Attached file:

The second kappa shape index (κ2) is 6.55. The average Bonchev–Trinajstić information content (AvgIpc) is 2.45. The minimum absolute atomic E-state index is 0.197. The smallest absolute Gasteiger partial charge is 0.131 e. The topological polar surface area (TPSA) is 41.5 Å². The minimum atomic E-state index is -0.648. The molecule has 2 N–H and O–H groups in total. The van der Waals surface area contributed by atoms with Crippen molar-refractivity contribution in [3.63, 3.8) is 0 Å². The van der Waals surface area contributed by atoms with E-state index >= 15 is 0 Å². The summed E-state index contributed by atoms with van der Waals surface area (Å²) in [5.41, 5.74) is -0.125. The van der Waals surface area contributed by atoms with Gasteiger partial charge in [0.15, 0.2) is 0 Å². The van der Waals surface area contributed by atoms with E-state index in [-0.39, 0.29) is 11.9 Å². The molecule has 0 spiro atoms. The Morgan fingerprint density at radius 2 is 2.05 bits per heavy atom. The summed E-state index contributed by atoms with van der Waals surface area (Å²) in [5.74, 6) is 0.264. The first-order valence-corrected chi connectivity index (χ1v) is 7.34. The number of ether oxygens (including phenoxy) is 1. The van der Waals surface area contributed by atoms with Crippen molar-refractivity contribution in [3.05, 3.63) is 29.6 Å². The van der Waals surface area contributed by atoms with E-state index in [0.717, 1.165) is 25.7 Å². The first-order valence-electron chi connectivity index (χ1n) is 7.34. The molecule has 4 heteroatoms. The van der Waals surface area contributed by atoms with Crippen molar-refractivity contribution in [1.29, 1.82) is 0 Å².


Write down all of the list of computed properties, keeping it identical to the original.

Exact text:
The second kappa shape index (κ2) is 6.55. The average Bonchev–Trinajstić information content (AvgIpc) is 2.45. The minimum absolute atomic E-state index is 0.197. The smallest absolute Gasteiger partial charge is 0.131 e. The topological polar surface area (TPSA) is 41.5 Å². The minimum atomic E-state index is -0.648. The molecule has 2 N–H and O–H groups in total. The van der Waals surface area contributed by atoms with Crippen molar-refractivity contribution in [3.63, 3.8) is 0 Å². The van der Waals surface area contributed by atoms with E-state index >= 15 is 0 Å². The summed E-state index contributed by atoms with van der Waals surface area (Å²) in [5.41, 5.74) is -0.125. The van der Waals surface area contributed by atoms with Gasteiger partial charge in [0.15, 0.2) is 0 Å². The van der Waals surface area contributed by atoms with E-state index in [-0.39, 0.29) is 11.9 Å². The molecule has 0 spiro atoms. The Morgan fingerprint density at radius 2 is 2.05 bits per heavy atom. The summed E-state index contributed by atoms with van der Waals surface area (Å²) in [5.74, 6) is 0.264. The first-order valence-corrected chi connectivity index (χ1v) is 7.34. The number of ether oxygens (including phenoxy) is 1. The van der Waals surface area contributed by atoms with Crippen molar-refractivity contribution in [3.05, 3.63) is 29.6 Å². The van der Waals surface area contributed by atoms with E-state index in [0.717, 1.165) is 25.7 Å². The first-order valence-electron chi connectivity index (χ1n) is 7.34. The molecule has 4 heteroatoms. The van der Waals surface area contributed by atoms with Crippen molar-refractivity contribution in [1.29, 1.82) is 0 Å².